- The Washington Times - Tuesday, August 20, 2002

I published in Policy Review's June-July edition an article by a California portfolio manager, Steve Stein, called "Taxes, Dividends, and Distortions." It was a rather brilliant discussion of the drastic decline (to the point of near-demise) of the practice of corporations paying annual dividends to their shareholders. Where once dividends were the rule and retained earnings drew the scrutiny, now the opposite is the case.
The reason for this is that when corporations pay dividends, the money is taxed twice first as corporate income, then as individual income on Schedule B of your itemized return. This creates a huge disincentive. Shareholders don't demand dividends because they know that the act of paying them increases the government's take.
Look at it this way (in Mr. Stein's example): Let's say you receive a $1,000 corporate dividend and reinvest the money for 20 years at a 5.5 percent rate of interest. If you first pay a combined federal and state 40 percent tax on the dividend, that means you start off with $600 instead of $1,000, and after 20 years you have $1,716. But if you can invest the full untaxed $1,000, you end up with $2,883.
But suppose the corporation holds on to the $1,000. In order to do just as well with the money as you would do if you had to pay tax on it, the corporation wouldn't need to earn a 5.5 percent rate of return, but a 4.3 percent rate. Therefore, you're not clamoring for the dividend (on the assumption that the premium will be reflected in the stock price in the long run).
This has the effect of dissociating shareholders from company earnings. It also encourages potentially dubious investment strategies for retained earnings by management (tech firms whose stock is trading at inflated prices buying other tech companies at inflated prices because that is the industry they know best); dubious corporate stock buybacks whose principal beneficiaries may be not shareholders in general but stock option holders (i.e., management) in particular; and the creation of dubious hybrid instruments that turn corporate payouts to individuals into tax-deductible interest rather than taxable dividends.
Now, here's the problem: How on earth do you make a political case for ending the double taxation of corporate dividends (or at least substantially mitigating its effect) without running into a buzz saw? An individual tax cut that gets bigger based on the size of your portfolio: Why does this not sound like something Dick Gephardt will like? I have heard conservatives argue that taxing the same dollar twice is unfair. OK. But in the universal scheme of unfairness, the urgency of rectifying this one in particular does not exactly sing out to people. So I published Mr. Stein's piece mainly in the hope of getting a longer-term discussion going.
Except that, viewed in the context of the corporate scandals, the distortions introduced aren't a byproduct of the injustice of taxing twice. The distortions themselves are the problem, and an urgent one that can really only be fixed in one way.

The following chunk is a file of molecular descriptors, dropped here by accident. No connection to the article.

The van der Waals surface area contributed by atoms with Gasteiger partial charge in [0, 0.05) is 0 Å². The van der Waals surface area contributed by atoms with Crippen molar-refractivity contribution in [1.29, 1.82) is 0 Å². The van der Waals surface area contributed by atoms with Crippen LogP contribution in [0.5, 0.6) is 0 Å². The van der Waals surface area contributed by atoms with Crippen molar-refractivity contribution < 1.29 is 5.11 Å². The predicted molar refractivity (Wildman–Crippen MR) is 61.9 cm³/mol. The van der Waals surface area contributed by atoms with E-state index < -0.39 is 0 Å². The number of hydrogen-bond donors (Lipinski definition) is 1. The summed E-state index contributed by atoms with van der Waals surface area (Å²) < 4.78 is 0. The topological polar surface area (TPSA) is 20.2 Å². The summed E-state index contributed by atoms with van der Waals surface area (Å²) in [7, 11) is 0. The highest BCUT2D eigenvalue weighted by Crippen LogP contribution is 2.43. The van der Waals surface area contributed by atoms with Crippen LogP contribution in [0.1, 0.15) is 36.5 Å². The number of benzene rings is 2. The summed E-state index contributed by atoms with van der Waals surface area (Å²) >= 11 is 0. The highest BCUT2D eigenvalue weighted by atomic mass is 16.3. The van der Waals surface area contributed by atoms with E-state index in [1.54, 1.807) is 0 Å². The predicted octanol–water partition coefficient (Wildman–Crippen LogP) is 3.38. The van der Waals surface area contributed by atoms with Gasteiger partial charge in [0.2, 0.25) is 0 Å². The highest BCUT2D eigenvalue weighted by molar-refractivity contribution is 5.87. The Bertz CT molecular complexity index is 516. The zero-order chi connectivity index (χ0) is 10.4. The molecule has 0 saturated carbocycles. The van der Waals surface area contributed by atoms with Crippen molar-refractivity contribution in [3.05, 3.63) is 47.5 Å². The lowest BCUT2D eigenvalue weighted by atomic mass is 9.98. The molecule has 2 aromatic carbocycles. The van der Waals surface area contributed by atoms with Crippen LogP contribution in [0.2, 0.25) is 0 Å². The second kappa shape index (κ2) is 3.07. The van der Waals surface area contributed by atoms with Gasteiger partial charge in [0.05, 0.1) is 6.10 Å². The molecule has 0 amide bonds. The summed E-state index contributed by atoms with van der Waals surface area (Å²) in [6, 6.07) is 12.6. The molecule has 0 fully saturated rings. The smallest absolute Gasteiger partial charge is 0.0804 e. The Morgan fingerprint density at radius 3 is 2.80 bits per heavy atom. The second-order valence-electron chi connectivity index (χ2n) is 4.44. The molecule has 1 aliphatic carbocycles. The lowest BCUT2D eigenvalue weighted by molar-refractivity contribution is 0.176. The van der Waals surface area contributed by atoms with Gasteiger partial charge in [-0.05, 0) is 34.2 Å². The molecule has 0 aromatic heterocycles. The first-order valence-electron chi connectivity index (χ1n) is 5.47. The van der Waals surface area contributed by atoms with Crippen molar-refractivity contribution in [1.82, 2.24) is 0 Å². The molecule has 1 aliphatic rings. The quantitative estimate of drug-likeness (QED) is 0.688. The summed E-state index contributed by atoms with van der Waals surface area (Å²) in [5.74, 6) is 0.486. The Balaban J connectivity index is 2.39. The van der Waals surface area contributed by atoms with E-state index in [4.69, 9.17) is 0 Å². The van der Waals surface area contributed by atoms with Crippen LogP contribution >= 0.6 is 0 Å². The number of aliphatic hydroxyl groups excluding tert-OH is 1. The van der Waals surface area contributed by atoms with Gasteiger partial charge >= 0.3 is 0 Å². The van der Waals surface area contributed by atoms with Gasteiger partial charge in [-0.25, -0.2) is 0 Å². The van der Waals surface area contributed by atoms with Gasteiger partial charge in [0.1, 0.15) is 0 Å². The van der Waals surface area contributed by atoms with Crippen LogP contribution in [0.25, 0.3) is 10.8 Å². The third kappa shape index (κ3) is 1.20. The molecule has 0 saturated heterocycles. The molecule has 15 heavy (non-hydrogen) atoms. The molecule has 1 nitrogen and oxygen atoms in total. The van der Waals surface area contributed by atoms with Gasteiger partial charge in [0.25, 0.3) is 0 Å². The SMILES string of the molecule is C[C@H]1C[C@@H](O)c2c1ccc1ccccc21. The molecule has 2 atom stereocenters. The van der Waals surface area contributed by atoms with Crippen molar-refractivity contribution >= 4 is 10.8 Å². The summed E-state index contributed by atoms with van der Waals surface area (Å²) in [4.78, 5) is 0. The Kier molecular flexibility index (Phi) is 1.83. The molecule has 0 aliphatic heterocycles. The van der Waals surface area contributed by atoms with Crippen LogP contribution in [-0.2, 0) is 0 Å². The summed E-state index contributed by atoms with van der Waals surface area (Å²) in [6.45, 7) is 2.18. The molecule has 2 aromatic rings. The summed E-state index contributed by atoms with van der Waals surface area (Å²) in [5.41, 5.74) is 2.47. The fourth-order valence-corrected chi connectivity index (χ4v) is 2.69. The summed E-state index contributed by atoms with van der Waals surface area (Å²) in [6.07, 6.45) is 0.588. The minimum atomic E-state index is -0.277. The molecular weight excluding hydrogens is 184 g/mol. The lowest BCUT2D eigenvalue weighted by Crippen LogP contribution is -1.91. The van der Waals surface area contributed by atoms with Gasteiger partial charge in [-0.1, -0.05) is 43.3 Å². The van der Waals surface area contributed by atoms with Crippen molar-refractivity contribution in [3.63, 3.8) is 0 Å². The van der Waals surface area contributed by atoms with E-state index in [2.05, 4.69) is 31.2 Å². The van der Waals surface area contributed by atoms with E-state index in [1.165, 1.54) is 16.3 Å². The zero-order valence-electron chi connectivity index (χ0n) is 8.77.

If there is a common trait to the rash of corporate scandal, it is shenanigans undertaken for the purpose of being able to state larger-than-life earnings. It's time to ask whether a central component of this isn't the increased remove from earnings at which shareholders find themselves.
In the first place, there is the raw question of having the money: If you're sending a significant chunk of annual earnings to shareholders, you need it on hand. This would seem to leave less room for multibillion-dollar fraud. Second, management will tend to be held more accountable for the returns on retained earnings if management doesn't enjoy the luxury of, in effect, a tax code-created subsidy in investing them. Third, the structure-warping incentives to recast payments as tax-deductible debt, once removed, will likely yield more transparent corporate books.
Again, the problem isn't that the rich are taxed twice. We should all have such problems. The problem is that when shareholders are artificially separated from earnings, the temptations for management laxity or misbehavior can become too great.
Oddly, it's the small shareholder, the one with an IRA or 401(k), who loses the most under the current scheme. He wouldn't pay tax on most dividends anyway, since they'd be paid into tax-free accounts. But he doesn't get a dividend at all, because it makes little sense for corporations to pay them when they disadvantage the bigger investor. We have a tax code that locks up these earnings in the corporate piggy bank, on the theory that they will eventually be reflected in stock prices, without taking into account the potential they also have for distorting stock prices.
We've democratized capital with widespread stock ownership; it may be time to democratize earnings by removing the impediments to people seeing their share. It's also an excellent way to see how much is really in the safe. All of which is now very much on the mind of the Bush administration.

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